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Why is there reflection in 222 plane of Silicon?

  1. May 20, 2015 #1
    We know that silicon has a FCC lattice with basis at [0,0,0] and [1/4,1/4,1/4]. The structure factor is

    [tex]S_{(hkl)} = \left[1 + e^{i\pi(h+k)} + e^{i\pi(l+k)} + e^{i\pi(h+l)} \right] \left[ 1+e^{i\frac{\pi}{2}(h+k+l)} \right][/tex]

    which should be zero for (222) plane. But measuring it carefully reveals a non-zero intensity. Why is this the case?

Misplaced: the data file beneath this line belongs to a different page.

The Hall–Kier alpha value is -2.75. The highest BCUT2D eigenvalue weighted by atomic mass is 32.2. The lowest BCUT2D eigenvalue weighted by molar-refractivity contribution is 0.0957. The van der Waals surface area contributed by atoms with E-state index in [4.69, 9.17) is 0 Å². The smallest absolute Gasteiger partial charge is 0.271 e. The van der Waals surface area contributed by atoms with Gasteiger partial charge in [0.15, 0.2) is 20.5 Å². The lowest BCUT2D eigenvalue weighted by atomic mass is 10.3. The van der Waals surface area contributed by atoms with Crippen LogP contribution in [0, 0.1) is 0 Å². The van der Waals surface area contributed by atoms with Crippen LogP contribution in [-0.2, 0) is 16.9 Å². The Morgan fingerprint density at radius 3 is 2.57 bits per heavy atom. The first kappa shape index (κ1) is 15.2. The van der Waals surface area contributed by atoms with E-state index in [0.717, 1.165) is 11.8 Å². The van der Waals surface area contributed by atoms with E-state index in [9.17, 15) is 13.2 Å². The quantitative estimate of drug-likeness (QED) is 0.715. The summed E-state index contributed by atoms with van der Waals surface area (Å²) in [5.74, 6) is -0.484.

2. jcsd
  3. May 21, 2015 #2
  4. May 21, 2015 #3
  5. May 27, 2015 #4
    There are 3 ways to get the (222) reflection in the Diamond structure:

    1. Note that Carbon, Silicon or Germanium are covalently bonded. This implies that there is some finite electron density along the bond. What is the structure factor of (222) if you put, say, 1/10 of an electron half way between the atoms, say at (1/8, 1/8, 1/8) and equivalent positions?

    2. Through multiple scattering, e.g. the Renninger effect, as described in the reference cited above.

    3. In anomalous scattering of x-rays (ATS), by tuning the photon energy to a resonance such as the K-edge of Germanium.
     
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